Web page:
Omega 3 6 9: Know the Difference Between These Fatty Acids

Omega 3 6 9
Editor's Note: This article has been recently updated with latest information and research studies.
 

In order to differentiate the fatty acids, we will define all of them first.

  • Omega 3 fatty acids are essential for our body and maintaining a proper metabolism. However, we are not able to produce Omega-3 and that is why it is important to include it in our diet.
  • Omega 6 fatty acids are anti-inflammatory fatty acids that are also crucial to maintaining the normal metabolism and our body’s functions.
  • Omega 9 fatty acids aren’t crucial to our body because we are able to create it (in smaller amounts). This fatty acid is the most abundant one in our body.

The primary difference between these fatty acids is in their type, Omega-3 and Omega-6 are polyunsaturated, while Omega-9 is monounsaturated. Then, we can define them by their importance in our body. Even though Omega-9 is the most common fatty acid in our body, it is not as crucial as Omega-3 and Omega-6 because our body is able to produce it, while the only way to have Omega-3 and Omega-6 in our organism is by taking them in our diet or via supplements.

Another difference is in their effects on our body. Omega-9 has no recorded serious side effects on our body, while high doses of Omega-3 can cause gas, diarrhea, and bleeding. Side effects of Omega-6 include cough, bleeding, or coughing up blood, irregular heartbeat and rash on the skin.
 
 

The Difference Between Omega 3-6-9

OMEGA 3-6-9 Differences
Omega 3 Omega 6 Omega 9
Known As: polyunsaturated polyunsaturated monounsaturated
Definition: Essential fatty acid, with a double bond at a third atom of carbon from the end of the carbon chain. Anti-inflammatory fatty acid with carbon double bond on the n-6 place, sixth bond from the methyl end. Fatty acid with a double carbon-carbon bond on the n-9 position from the methyl end.
Source: Oils: soybean, canola, flax.
Nuts: walnuts.
Fish: tuna, salmon, trout, herring, mackerel.
Other: Omega-3 eggs, algae.
Oils: corn, olive, canola, peanut, safflower, soybean, sunflower.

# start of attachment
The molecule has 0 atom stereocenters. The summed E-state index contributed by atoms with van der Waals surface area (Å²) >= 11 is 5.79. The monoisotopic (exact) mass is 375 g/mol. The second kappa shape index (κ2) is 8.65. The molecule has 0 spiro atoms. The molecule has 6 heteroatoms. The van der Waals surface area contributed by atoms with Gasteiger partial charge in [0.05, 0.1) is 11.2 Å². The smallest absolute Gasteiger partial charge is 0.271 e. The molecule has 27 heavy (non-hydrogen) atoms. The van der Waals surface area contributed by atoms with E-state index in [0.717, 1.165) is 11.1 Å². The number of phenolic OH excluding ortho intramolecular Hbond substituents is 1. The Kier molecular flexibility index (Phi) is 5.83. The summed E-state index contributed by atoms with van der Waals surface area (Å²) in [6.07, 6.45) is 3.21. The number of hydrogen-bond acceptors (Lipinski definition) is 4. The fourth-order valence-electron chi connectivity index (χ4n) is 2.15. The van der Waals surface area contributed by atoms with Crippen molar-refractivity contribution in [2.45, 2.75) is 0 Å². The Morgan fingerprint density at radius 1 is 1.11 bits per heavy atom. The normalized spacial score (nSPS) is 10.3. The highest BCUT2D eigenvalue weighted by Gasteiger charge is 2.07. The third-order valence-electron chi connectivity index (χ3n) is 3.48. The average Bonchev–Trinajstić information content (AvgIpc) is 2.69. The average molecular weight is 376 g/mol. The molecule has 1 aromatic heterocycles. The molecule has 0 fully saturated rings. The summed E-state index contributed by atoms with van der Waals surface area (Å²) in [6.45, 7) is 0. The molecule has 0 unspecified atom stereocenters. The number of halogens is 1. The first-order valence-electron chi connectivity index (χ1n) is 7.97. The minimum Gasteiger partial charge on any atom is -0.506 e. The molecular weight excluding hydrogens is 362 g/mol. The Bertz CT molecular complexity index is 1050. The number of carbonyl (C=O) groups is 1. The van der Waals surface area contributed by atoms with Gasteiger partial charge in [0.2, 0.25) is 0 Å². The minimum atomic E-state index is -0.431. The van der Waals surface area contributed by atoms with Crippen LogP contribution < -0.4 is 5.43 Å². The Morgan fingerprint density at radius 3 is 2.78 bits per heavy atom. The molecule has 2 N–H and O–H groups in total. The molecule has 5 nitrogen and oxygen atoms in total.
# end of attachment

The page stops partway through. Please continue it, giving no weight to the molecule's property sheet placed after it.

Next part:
Nuts: almonds, hazelnuts, cashews, peanuts, pecans, pistachios, walnuts.
Other: eggs.
Oils: canola, olive, peanut oil, safflower, sunflower, chia seed oil, sesame oil.
Nuts: walnuts, almonds, cashews, macadamias, peanuts, pecans, pistachios, hazelnuts.
Other: avocado, eggs, peanut butter.
Type: ALA – alpha-lionelic acid;
EPA – eicosapentaeonic acid;
DHA – docosahexaeonic acid.
LA – lionelic acid;
AA – Archidonic acid.
Oleic acid;
Mead acid;
Erucic acid;
Nervonic acid;
Elaidic acid;
Gondoic acid.
Health Benefits: Brain development, heart health, mood, cognition, cholesterol, reduced* risk of chronic diseases, decreased* risk of cancer, and prevents Alzheimer’s disease. Heart health, cholesterol. Cholesterol, heart health, blood sugar control, no constipation, helps with allergies, anxiety, asthma, diabetes, arthritis, blood pressure, skin disorders, and muscular diseases.

Conclusion

Omega-3, Omega-6, and Omega-9 fatty acids have different purposes, the latter one represents a different type of fatty acids but they all need one another in order to work properly.

For a normal level of Omega-9 fatty acid, there has to be a normal level of Omega-3 and Omega-6 fatty acids, as well, or our body wouldn’t be able to produce it.

The main difference between the above mentioned fatty acids is in the type (polyunsaturated or monounsaturated), but the one thing is common – they are all beneficial and highly important for our body’s development.

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Author

Expert Author : Dr. Ahmed Zayed (Consumer Health Digest)

Dr. Ahmed Zayed Helmy holds a baccalaureate of Medicine and Surgery. He has completed his degree in 2011 at the University of Alexandria, Egypt. Dr. Ahmed believes in providing knowledgeable information to readers. Other than his passion for writing, currently he is working as a Plastic surgeon and is doing his masters at Ain shams University.